ajjohnstone
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Jul 11 2014 07:26

None of the regular visitors to Libcom will be at all surprised by the predictable recommendation of the SPGB for the referendum which is to spoil your ballot paper.

Neither British capitalism Nor Scottish capitalism.

Our Scottish blog has numerous anti-nationalist posts and a variety of differing views on Scottish history.

http://socialist-courier.blogspot.com/search?q=referendum

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Jul 11 2014 19:27

I'll be voting yes.
Not because I think it's part of some 'road map to socialism'. It patently isn't.
Not because of any sense of nationalist pride. As you may guess from my moniker; I'm not Scottish.
Nor will I be voting yes out of any real political will to ferment change.
I'm simply voting yes because it will mitigate, probably only in the short term, the excesses of Westminster's austerity politics on me and my family. Which is a positive thing so far as I'm concerned, especially as it will only take me 10 minutes.
So far as I'm concerned it isn't a vote 'for' the SNP or 'Scotland' but a chance to vote against some of the especially shitty things that have been happening and seem set to continue should Whitehall be given free rein.
I don't see independence as offering great gains for the working class but locally it will hopefully reduce some of our losses without negatively affecting folk south of the border.
Also the Daily Mail and the Telegraph may actually spontaneously combust if it's a yes vote. grin

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Jul 11 2014 19:29

Also want to say that I'm not actually sure who annoys me most. The yes campaign or the no campaign. At least the no lot are unintentionally funny at times.

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Jul 13 2014 22:06

How to vote for anarchy:

1. Fold your ballot into a paper airplane.

2. Throw it at the nearest window.

3. Lobby others to vote this way as well.

Once that window breaks, the revolution has been elected. After which point our only social relation will be spontaneous camaraderie, and the only labor shall be joyous dancing in the street!

(Excerpt from "Class War or Glass War?" by a committee so invisible it doesn't even exist).

Edit: just to be clear, since I'm new here, this is a joke. Definitely not a Crimethinc-er, I just thought it was funny how their insurrectionism shares so much in common with electoralism if you replace ballots with bricks (as they've explicitly advocated on several occasions), especially as pertains to bourgeois independence versus creating an insular drop-out culture. Reading back over this, though, realized that it also sounds like some serious defenses of lifestylism I've seen.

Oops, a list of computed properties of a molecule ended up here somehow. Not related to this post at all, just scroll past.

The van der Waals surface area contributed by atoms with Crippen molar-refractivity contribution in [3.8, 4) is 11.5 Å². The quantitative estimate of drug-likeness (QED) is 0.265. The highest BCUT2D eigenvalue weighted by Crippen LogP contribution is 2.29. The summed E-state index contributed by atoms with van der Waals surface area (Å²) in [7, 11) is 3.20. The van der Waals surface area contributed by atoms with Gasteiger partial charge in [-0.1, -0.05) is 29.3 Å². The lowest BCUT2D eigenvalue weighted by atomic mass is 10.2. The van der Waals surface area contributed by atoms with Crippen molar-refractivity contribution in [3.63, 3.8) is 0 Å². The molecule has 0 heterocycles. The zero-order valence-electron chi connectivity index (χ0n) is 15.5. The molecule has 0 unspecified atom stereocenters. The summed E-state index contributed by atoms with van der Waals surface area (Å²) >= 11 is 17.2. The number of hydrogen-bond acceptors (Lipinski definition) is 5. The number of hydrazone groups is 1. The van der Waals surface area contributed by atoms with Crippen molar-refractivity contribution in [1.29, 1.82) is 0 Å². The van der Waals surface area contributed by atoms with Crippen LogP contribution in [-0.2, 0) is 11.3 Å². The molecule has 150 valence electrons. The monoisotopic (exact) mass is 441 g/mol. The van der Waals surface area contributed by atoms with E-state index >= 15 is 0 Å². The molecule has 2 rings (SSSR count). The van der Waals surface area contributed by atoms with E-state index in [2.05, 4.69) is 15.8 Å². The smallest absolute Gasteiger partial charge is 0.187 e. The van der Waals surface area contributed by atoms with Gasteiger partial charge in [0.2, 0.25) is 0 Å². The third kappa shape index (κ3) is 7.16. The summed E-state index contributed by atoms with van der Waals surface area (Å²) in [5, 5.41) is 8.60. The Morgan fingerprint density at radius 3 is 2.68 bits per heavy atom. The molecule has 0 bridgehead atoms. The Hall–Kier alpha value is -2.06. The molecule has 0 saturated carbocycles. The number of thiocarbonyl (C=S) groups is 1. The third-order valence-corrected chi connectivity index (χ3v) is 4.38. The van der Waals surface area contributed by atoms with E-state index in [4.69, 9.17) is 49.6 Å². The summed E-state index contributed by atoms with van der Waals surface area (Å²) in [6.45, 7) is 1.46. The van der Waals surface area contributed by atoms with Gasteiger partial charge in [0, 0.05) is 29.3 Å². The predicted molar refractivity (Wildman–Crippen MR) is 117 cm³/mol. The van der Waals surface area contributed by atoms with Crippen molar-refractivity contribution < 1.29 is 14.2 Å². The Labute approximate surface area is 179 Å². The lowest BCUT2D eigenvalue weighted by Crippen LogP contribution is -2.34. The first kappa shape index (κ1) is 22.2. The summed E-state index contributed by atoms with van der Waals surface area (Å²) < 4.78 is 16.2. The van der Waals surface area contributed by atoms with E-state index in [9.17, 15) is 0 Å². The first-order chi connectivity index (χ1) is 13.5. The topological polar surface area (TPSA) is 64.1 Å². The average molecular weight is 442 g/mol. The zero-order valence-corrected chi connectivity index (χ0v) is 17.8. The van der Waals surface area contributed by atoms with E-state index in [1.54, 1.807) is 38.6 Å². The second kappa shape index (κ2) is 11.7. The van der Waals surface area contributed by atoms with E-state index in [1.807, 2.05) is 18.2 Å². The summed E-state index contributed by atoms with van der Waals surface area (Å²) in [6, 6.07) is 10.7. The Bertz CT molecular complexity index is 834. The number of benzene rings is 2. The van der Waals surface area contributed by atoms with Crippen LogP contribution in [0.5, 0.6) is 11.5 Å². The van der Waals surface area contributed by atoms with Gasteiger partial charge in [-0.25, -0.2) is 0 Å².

Scallywag
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Jul 13 2014 19:41

What do people here think of this particular part of the Glasgow Anarchist post?

Quote:
What should anarchists be doing? I’ve been involved in a few ‘don’t vote, organize’ campaigns in past elections but there isn’t much of a case for actively campaigning against independence – especially since it’s unlikely that an open Scottish border would impede cross-border solidarity. To do so would be to de facto support the Unionists and it needs to be emphasized that each side of the debate represents a different nationalism. In truth, I don’t feel strongly about people voting in the referendum. If they think it’s worth the chance of, for example, finally getting rid of the nukes, rather than buying into nationalism, then I can understand that. As anarchists, we obviously shouldn’t argue for voting but nor should we fetishize the act of not voting. Of far more importance is that we are outside of the narrative and critique all political managers.

That seems to be what some people are doing here 'fetishizing the act of not voting' is there any point to doing that?

Obviously anarchists can't tell people that they should vote one way or the other and can't be deluded by nationalism, however if they as individuals think it's worth the chance of gaining some better conditions for the working class which might only be temporary then why not vote?